Monday, May 2, 2011

The execution of justice

Good morning God,
I woke to scenes of ghastly jubilation on the TV,  people singing and dancing in the street, shouting and cheering in joy at the death of one man Osama Bin Laden. He, his son and one other were killed in their home in Pakistan last night, by American special forces.  In the words of Barak Obama - Justice has been done.
 I can understand the killing of Osama Bin Laden in a raid gone wrong - I can even understand the immature 'wanted dead or alive' mentality.
What disturbs me, no - terrifies me, - is the jubilation over this death.

I believe the scenes we are witnessing in America this day are more of a tangible threat to the survival of our way of life than Bin Laden's threats ever were. What we are seeing in Obama's smile and in the crowd's spontaneous celebration is more dangerous to the rest of humanity than the pseudo religiosity of Al-Qaeda ever was for it exposes the death of international justice and liberty on the altar of offended American nationality. As Obama stated - 'We can do these things not because of wealth or power but because of who we are'.  Or put more succinctly 'Might is right' and 'If you hit me  no matter how long it takes, or wherever you try to hide - I will find you and hit you back, so hard you will never dare to hit me again, and no, I couldn't care less why you did it.

Obama ended his gloat with the words 'God bless America' and I found myself praying God, that you would find some way of helping him and the American people see how sickening this obvious delight in the death of a man is: Bin Laden is dead, justice has been denied the families of the victims of 9/11, of 7/7  and of all the other atrocities around the world, attributed to this man. Bin Laden was wanted by MANY countries, not just by America. The whole of the Western world has been robbed of the chance to hear an unedited account of why this man felt justified in waging his war on its way of life. The proponents of liberty and international justice are forever denied the opportunity of bringing this man to trial - of judging him according to the legal moral and ethical codes that they insist underpin western societies.

As hard as it is to accept, regardless of what the man did, regardless of how many he killed, maimed or destroyed, justice demands a proper account and judgement of those crimes, not a government sponsored lynching.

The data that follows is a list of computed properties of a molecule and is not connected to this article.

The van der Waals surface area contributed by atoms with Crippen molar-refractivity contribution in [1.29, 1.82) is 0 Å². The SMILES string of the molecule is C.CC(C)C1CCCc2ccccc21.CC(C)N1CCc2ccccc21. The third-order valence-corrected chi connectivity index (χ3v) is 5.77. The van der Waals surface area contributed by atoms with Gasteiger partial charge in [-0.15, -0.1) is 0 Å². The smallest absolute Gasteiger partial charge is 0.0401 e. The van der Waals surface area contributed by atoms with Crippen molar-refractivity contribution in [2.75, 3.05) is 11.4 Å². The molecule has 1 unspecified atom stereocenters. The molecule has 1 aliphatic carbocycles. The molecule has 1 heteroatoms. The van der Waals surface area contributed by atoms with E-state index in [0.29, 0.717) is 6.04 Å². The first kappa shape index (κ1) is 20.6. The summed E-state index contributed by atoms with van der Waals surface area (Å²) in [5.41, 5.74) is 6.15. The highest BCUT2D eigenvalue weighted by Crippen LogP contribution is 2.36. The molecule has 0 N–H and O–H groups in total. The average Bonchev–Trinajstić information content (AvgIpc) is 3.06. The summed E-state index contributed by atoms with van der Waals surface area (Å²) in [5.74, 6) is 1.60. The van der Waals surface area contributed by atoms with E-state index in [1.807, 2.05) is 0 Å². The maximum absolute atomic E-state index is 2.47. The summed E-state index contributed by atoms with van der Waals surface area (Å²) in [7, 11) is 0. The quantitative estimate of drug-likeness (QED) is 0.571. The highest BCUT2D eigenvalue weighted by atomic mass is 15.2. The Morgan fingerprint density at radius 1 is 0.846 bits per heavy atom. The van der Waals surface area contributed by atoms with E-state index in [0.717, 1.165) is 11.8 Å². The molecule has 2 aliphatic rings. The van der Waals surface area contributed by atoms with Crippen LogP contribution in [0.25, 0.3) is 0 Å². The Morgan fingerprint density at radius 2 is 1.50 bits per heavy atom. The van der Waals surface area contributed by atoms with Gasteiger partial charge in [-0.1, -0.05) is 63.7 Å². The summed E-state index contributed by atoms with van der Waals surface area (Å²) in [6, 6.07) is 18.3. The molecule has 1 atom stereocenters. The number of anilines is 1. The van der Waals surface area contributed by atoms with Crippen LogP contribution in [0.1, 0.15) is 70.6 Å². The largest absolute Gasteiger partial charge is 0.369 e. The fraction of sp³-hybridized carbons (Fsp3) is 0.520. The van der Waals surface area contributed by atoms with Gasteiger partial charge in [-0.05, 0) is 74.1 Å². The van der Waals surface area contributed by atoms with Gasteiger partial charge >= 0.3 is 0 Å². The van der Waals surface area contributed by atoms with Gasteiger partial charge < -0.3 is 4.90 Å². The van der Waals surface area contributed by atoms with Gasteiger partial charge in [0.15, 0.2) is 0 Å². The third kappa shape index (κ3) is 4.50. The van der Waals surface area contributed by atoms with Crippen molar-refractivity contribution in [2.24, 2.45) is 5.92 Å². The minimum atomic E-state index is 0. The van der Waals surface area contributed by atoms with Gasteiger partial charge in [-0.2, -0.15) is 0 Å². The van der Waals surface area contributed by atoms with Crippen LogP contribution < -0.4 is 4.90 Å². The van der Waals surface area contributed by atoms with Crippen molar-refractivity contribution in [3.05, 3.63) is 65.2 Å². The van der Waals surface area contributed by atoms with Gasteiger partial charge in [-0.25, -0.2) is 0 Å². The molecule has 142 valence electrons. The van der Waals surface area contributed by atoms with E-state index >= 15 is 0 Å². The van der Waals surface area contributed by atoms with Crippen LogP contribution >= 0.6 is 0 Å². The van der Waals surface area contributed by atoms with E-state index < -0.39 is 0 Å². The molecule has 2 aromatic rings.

killing is not justice - it is the denial of justice.

The celebration of Bin Laden's killing merely exposes the lie that justice was ever intended.

The perverse delight at Bin Laden's execution sits alongside people's acceptance of the illegal concentration camp at Guantanamo Bay and the disgusting use of waterboarding and other forms of torture, as proof positive that Al-Qaeda has won the war.

Justice and liberty are dead.
They were destroyed in 9/11

And I am afraid God, that all that remains is a sort of perverse despotic democracy which lives a lie of liberty and which is slowly but surely spreading across the globe like a cancer.

God help us.


  1. Provocative and insightful as ever, Angela. Thank you.

  2. I share your concerns.

    Thank you for voicing them.


  3. Wonderfully, and brqvely, put. God help us indeed.

  4. Angie,

    100% with you on this.

  5. Thank you for writing the blogpost I was about to write...

  6. The celebration lacked ululating houris to make the effect complete. Conflict makes one side much like the other. This was as true in the cold war as in the war on terror.

  7. You are a morally delinquent monster. Reading your bio, I am ashamed to have attended Wesley College. What is wrong with you?

  8. I'm stunned that anyone could believe this tripe, let alone post it publicly. I would have stuffed bin Laden in a pig carcass and dragged it through the streets.

  9. You're piece of crap article consists of nothing but idiocy. Sickening.

  10. My mother remembers VE day at the end of WWII. With many others, she ran out into the streets and cheered and danced at the news that Hitler was dead and the war in Europe was over. Those crowds were celebrating life not death, the end of fear, the renewal of hope. The same holds true for the Americans last night, who have lived in fear of this mass murdering terrorist for over a decade.